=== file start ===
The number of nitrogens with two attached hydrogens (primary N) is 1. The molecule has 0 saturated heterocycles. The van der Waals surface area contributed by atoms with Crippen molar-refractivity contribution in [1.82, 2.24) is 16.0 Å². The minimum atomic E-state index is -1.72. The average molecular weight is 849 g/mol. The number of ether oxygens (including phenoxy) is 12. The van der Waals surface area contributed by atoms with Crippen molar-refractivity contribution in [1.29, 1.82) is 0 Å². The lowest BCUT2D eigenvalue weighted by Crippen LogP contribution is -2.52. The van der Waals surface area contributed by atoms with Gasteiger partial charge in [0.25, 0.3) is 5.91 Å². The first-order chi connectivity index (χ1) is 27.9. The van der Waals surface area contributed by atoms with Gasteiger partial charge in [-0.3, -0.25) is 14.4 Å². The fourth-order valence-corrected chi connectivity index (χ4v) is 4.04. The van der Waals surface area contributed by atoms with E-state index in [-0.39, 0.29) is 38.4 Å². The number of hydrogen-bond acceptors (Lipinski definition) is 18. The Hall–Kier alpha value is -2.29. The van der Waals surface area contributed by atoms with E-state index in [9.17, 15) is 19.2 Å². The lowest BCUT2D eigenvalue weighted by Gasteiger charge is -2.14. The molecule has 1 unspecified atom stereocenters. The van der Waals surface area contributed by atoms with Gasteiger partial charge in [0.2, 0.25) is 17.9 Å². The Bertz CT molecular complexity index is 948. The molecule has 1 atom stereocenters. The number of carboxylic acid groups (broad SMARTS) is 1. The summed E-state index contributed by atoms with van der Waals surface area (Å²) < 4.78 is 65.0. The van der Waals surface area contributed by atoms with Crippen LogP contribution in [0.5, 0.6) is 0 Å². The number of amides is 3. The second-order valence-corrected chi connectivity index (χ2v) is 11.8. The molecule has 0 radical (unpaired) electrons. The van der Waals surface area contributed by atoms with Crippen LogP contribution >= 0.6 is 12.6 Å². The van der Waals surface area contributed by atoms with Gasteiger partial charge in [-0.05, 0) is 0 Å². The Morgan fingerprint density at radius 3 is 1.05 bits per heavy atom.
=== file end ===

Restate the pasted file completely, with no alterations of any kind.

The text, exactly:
The number of nitrogens with two attached hydrogens (primary N) is 1. The molecule has 0 saturated heterocycles. The van der Waals surface area contributed by atoms with Crippen molar-refractivity contribution in [1.82, 2.24) is 16.0 Å². The minimum atomic E-state index is -1.72. The average molecular weight is 849 g/mol. The number of ether oxygens (including phenoxy) is 12. The van der Waals surface area contributed by atoms with Crippen molar-refractivity contribution in [1.29, 1.82) is 0 Å². The lowest BCUT2D eigenvalue weighted by Crippen LogP contribution is -2.52. The van der Waals surface area contributed by atoms with Gasteiger partial charge in [0.25, 0.3) is 5.91 Å². The first-order chi connectivity index (χ1) is 27.9. The van der Waals surface area contributed by atoms with Gasteiger partial charge in [-0.3, -0.25) is 14.4 Å². The fourth-order valence-corrected chi connectivity index (χ4v) is 4.04. The van der Waals surface area contributed by atoms with E-state index in [-0.39, 0.29) is 38.4 Å². The number of hydrogen-bond acceptors (Lipinski definition) is 18. The Hall–Kier alpha value is -2.29. The van der Waals surface area contributed by atoms with E-state index in [9.17, 15) is 19.2 Å². The lowest BCUT2D eigenvalue weighted by Gasteiger charge is -2.14. The molecule has 1 unspecified atom stereocenters. The van der Waals surface area contributed by atoms with Gasteiger partial charge in [0.2, 0.25) is 17.9 Å². The Bertz CT molecular complexity index is 948. The molecule has 1 atom stereocenters. The number of carboxylic acid groups (broad SMARTS) is 1. The summed E-state index contributed by atoms with van der Waals surface area (Å²) < 4.78 is 65.0. The van der Waals surface area contributed by atoms with Crippen LogP contribution in [0.5, 0.6) is 0 Å². The number of amides is 3. The second-order valence-corrected chi connectivity index (χ2v) is 11.8. The molecule has 0 radical (unpaired) electrons. The van der Waals surface area contributed by atoms with Crippen LogP contribution >= 0.6 is 12.6 Å². The van der Waals surface area contributed by atoms with Gasteiger partial charge in [-0.05, 0) is 0 Å². The Morgan fingerprint density at radius 3 is 1.05 bits per heavy atom.